A range of herbs hanging up and drying

Herbal heroes: natural support for your health

Take control in 2021 and make this the year you address those common niggles such as migraines, sleep problems and aches and pains that can put a damper on daily life.

Editor Jane Garton picks some herbal heroes to take you through the year ahead.


For low mood try St John’s Wort

Close up of woman in black and white looking sad

This is a traditional herbal mood booster that studies show can be effective at treating mild-to-moderate depression. Often referred to as the ‘sunshine herb’ its active ingredient hypericin is known to help boost serotonin – the body’s natural feel-good hormone. If taking prescribed medication always check with your GP before taking St John’s wort.

For fatigue try Rhodiola

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This is a performance-enhancing herb, which helps to increase physical and mental energy and reduce fatigue as well as boosting well being. It also has a stimulating effect on the immune system helping us to ward off common viruses, which are rife at this time of year.

For migraine try Feverfew

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A member of the daisy family, the perennial plant feverfew has been used for centuries in herbal medicine and over the years has become a popular treatment for migraine. Some people report that after taking feverfew they get migraines less often and in some cases they stopped completely.

It is not an instant fix, however, and you need to take feverfew for several weeks before you can expect to see a marked improvement – maximum benefit is often achieved only after several months. It should be seen as a long-term preventative measure rather than a quick cure.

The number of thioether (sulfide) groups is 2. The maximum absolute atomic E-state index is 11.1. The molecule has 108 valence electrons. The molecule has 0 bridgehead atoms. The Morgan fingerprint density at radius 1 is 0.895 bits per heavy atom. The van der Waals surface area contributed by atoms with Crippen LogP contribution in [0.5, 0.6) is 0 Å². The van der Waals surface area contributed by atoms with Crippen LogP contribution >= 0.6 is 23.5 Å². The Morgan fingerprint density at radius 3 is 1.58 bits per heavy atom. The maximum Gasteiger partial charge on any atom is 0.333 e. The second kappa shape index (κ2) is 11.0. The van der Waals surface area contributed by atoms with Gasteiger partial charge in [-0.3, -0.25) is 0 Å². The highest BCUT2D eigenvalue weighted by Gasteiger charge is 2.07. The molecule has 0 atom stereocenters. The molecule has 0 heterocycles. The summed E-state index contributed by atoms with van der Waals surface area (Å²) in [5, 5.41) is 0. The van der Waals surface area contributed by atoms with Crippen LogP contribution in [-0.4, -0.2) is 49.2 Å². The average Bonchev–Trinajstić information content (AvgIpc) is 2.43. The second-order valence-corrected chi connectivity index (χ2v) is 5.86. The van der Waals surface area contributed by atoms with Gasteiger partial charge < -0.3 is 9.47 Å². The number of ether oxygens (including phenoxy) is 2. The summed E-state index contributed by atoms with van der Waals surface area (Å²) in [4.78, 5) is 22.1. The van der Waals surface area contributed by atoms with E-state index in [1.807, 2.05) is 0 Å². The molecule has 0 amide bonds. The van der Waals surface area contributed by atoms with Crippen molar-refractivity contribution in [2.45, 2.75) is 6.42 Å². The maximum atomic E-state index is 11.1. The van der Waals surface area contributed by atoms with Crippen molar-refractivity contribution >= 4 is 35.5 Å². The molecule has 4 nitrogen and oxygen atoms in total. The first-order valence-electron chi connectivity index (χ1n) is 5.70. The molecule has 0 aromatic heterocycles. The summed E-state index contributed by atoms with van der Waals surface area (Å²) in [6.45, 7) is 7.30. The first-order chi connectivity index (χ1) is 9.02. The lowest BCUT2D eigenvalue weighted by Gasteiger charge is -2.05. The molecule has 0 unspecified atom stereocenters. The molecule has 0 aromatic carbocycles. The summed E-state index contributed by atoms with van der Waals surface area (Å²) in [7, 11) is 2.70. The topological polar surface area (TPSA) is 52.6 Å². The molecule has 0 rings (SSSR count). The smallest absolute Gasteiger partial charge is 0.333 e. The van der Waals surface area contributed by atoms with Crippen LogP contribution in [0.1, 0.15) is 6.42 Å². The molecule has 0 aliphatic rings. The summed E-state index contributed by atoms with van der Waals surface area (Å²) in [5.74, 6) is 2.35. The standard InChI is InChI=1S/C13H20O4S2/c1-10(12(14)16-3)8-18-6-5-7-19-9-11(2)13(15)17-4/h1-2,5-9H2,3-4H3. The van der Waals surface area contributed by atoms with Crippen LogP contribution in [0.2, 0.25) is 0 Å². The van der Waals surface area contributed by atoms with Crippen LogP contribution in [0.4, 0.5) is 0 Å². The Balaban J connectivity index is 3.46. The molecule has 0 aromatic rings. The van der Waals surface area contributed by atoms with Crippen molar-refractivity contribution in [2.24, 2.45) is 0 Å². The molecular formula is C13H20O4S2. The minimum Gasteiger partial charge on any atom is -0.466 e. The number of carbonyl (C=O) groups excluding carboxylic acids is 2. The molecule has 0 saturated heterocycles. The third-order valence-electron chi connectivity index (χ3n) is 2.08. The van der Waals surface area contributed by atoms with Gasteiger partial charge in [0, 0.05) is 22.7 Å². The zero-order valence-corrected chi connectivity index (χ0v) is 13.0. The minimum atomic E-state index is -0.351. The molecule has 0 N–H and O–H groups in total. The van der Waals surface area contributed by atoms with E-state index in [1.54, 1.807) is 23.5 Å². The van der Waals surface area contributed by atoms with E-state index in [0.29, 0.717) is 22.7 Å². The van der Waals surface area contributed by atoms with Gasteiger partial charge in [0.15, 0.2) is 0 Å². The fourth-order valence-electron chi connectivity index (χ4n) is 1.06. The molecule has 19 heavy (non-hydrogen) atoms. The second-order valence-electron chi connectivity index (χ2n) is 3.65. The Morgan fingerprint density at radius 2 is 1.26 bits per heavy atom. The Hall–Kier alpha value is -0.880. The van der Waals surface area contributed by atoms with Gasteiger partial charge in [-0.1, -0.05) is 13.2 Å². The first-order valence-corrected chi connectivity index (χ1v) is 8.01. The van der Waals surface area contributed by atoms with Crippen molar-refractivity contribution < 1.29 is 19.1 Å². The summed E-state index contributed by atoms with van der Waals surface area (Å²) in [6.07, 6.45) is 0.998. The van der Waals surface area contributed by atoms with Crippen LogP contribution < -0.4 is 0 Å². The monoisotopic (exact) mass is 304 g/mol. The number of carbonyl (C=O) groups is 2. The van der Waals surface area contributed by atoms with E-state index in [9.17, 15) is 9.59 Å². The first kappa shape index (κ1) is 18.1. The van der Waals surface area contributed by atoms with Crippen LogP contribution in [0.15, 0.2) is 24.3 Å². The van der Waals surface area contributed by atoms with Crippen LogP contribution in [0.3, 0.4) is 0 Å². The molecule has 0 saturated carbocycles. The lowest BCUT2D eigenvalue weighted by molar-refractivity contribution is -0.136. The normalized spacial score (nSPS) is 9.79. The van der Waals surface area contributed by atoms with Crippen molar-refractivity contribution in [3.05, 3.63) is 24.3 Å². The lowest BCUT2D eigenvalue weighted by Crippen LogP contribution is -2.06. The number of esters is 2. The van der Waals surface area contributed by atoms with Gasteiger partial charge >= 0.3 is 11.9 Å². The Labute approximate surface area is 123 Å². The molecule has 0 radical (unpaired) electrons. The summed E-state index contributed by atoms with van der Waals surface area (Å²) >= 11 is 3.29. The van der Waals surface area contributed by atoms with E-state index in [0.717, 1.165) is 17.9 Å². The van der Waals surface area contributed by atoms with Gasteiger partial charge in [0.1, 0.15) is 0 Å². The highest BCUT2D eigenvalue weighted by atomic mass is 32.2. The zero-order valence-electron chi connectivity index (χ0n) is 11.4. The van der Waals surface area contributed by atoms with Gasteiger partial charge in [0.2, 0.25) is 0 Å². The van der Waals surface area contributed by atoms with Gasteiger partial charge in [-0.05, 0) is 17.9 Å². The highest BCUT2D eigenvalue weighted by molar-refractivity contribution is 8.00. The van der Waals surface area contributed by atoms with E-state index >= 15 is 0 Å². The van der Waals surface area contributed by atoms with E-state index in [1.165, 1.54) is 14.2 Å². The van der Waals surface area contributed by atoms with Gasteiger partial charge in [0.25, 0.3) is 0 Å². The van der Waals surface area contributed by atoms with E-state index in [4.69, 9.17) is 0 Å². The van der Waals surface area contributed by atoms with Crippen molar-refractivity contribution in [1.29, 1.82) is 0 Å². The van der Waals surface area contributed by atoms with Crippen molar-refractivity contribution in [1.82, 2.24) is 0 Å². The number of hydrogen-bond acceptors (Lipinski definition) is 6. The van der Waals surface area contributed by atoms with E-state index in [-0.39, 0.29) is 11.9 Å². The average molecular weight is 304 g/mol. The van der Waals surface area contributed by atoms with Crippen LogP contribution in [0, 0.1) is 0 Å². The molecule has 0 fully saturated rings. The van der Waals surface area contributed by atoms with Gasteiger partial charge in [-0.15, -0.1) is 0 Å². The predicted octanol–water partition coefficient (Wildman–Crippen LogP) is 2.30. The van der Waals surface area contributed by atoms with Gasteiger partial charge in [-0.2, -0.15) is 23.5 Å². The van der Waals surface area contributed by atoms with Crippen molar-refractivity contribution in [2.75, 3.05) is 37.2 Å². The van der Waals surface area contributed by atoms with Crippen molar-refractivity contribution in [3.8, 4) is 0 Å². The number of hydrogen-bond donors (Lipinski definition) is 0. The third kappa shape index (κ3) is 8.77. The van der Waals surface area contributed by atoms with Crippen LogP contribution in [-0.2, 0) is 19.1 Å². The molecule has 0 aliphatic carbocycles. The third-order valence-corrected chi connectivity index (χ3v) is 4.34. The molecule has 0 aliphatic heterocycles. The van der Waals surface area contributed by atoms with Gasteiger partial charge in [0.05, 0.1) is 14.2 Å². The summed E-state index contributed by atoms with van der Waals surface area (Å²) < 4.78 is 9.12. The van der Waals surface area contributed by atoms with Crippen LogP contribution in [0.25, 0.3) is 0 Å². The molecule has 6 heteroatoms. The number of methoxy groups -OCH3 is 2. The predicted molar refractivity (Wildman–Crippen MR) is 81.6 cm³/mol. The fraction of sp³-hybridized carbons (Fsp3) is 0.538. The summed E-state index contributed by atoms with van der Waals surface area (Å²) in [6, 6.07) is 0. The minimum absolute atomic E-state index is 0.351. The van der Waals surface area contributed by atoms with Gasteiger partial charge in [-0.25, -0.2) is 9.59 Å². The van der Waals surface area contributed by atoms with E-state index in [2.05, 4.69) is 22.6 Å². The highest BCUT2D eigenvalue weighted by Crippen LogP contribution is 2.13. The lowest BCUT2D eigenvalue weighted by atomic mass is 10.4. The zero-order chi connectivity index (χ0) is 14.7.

Although you can grow your own feverfew plants most people prefer to take it in capsule form as the leaves or teas are quite bitter and can irritate the inside of the mouth.

For sleep disturbances try Passionflower

Close up of woman in bed unable to get to sleep

The vibrant blooms of this distinctive South American climber yield soporific fruits that are often used to calm nervous tension. Passionflower combines well with camomile and valerian to aid sleep. To make an infusion put one teaspoon of dried plant leaves into a cup of boiling water. Leave to infuse for a few minutes before straining and drinking.

For coughs and colds try Pelargonium

Woman with a cold sitting with a blanket on

A member of the geranium family and native to South Africa, pelargonium is gaining a reputation for being a natural alternative to antibiotics. Start to dose up with pelargonium at the first sign of a sniffle or a sore throat. Research shows it helps to kick-start your body’s natural killer cells as well as helping to relieve typical cold symptoms such as a sore throat and nasal congestion. It may also help to put a stop to secondary infections such as bronchitis

For aches and pains try Devil’s Claw or Boswellia

A black and white picture of a man's back with the spine and lower back highlighted red to represent back pain

So-called because of the vicious hooks on its fruits which stick to animals’ feet, devil’s claw is a firm favourite with herbalists for soothing aches and pains.

Long used by bushmen living in the Kalahari Sands of Namibia for back and joint problems, numerous clinical studies show that devil’s claw contains substances that have analgesic and anti-inflammatory properties and these are thought to be responsible for its soothing benefits.  Boswellia is another herb to consider to help ease aching joints.

For stress try Ashwagandha

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Used in Ayurvedic medicine for 3,000 years to promote youthful vigour and enhance muscle strength and endurance, an increasing number of studies now suggest ashwagandha can also help relieve ease stress as well as boosting wellbeing. It is also well known as an adaptogen, meaning it helps restore the body to a state of balance resulting from internal stressors such as insomnia, fatigue and anxiety.

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